Pregnant women, lace up your sneakers: A study has found that most expectant mothers are not getting nearly the amount of exercise they need.
Only one in six pregnant women meets the recommended guidelines for physical activity, which is 30 minutes or more of moderate-intensity exercise done most days of the week. (Only one out of four non-pregnant women meets the guidelines.)
The findings were based on a national survey of 144,000 non-pregnant women and 6,500 pregnant women conducted between 1994 and 2000. The survey also revealed a steady decline in exercise rates in pregnant women over the years. Twenty percent met the guidelines in 1994, and only 16% in 2000.
"It's going in the wrong direction," says Terry Leet, associate professor of community health at Saint Louis University School of Public Health and lead author of the study, published last month in the journal Medicine & Science in Sports & Exercise.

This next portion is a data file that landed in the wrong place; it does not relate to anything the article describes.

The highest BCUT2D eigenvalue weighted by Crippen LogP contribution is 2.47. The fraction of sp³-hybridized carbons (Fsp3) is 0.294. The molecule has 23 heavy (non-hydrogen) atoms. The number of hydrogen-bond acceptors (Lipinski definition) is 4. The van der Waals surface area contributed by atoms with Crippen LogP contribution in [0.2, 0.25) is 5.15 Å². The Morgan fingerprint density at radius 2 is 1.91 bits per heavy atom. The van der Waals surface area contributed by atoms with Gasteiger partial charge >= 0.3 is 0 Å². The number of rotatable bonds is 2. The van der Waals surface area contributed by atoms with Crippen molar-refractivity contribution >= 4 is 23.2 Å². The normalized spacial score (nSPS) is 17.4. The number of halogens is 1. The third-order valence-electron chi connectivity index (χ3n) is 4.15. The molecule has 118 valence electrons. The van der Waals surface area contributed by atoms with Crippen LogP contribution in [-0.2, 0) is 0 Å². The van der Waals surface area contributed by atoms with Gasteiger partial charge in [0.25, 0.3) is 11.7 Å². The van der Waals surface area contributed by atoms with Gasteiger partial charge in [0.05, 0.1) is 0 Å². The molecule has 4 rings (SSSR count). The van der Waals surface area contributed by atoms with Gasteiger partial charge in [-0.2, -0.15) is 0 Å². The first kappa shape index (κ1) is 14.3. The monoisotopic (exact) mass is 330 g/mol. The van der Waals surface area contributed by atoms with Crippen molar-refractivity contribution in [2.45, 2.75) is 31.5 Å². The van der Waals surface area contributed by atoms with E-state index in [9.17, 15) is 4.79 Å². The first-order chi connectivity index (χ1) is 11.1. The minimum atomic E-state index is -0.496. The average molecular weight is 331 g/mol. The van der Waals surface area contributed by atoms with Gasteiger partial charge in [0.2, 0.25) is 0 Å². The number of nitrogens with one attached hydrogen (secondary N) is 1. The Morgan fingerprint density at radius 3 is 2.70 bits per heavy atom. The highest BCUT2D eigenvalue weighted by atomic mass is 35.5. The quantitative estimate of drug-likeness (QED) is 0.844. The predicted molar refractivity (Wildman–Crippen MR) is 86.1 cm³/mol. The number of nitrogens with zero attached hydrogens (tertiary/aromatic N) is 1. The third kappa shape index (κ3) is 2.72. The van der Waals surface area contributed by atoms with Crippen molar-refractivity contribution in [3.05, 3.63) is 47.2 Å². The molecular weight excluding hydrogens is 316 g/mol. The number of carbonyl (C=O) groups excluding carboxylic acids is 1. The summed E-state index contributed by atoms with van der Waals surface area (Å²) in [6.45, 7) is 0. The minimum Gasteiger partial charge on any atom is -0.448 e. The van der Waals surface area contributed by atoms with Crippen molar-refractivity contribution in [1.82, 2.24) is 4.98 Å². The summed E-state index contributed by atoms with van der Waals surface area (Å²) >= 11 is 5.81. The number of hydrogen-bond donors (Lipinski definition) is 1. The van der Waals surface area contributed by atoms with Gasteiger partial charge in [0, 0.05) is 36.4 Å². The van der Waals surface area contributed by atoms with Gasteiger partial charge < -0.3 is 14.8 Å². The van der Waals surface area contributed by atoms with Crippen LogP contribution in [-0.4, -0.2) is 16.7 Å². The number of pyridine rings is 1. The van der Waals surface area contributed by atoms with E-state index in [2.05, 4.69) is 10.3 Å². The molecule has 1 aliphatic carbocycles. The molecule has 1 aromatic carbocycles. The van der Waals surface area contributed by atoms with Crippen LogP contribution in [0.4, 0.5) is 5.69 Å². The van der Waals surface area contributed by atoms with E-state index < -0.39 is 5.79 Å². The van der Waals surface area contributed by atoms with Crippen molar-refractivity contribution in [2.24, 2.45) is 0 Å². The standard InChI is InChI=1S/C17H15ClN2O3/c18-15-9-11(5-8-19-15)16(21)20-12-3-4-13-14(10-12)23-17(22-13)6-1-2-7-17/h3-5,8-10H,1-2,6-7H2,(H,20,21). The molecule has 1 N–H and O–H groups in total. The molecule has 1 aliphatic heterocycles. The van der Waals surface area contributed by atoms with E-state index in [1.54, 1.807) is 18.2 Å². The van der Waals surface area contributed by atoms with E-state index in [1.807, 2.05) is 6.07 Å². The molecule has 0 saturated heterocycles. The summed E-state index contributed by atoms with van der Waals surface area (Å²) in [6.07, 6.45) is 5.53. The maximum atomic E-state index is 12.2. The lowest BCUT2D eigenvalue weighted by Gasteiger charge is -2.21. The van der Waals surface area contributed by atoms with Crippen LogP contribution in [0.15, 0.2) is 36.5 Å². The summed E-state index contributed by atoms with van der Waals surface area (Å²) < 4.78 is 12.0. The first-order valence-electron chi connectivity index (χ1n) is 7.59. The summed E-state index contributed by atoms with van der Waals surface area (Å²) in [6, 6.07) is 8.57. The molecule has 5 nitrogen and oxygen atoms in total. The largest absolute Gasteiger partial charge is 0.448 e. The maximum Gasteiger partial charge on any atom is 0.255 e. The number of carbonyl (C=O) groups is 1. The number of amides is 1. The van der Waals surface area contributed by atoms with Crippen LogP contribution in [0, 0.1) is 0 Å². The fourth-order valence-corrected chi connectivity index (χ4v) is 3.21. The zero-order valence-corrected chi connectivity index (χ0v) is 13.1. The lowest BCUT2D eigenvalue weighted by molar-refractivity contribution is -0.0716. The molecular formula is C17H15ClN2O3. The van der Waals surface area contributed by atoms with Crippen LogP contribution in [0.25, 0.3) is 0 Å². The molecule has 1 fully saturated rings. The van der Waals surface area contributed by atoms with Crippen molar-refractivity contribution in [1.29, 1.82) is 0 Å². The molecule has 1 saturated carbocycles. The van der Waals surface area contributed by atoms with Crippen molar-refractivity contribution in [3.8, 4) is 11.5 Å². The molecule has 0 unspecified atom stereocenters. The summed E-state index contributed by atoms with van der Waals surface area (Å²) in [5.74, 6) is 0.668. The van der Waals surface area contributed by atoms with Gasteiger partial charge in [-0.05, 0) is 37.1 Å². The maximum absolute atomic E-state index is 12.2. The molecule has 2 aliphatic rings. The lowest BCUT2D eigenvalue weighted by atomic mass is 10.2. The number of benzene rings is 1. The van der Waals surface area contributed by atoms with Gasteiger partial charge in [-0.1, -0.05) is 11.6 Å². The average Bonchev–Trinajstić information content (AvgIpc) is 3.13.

"We're living in a society where we're all supposed to be concerned about health, and we know that physical activity is one way to improve health," Leet says. "But the message isn't getting out there that women should be doing something."
Leet says various factors may contribute to the exercise decline. Although exercise is beneficial for women with normal pregnancies, not all obstetricians promote it. Busy moms-to-be think they don't have time to exercise. The decline may also be part of a national trend away from physical activity.
"This is a reality check," says Leet. "The next step is how to get the information out to change practices among doctors and to get women to ask questions, hear the information and make healthier choices."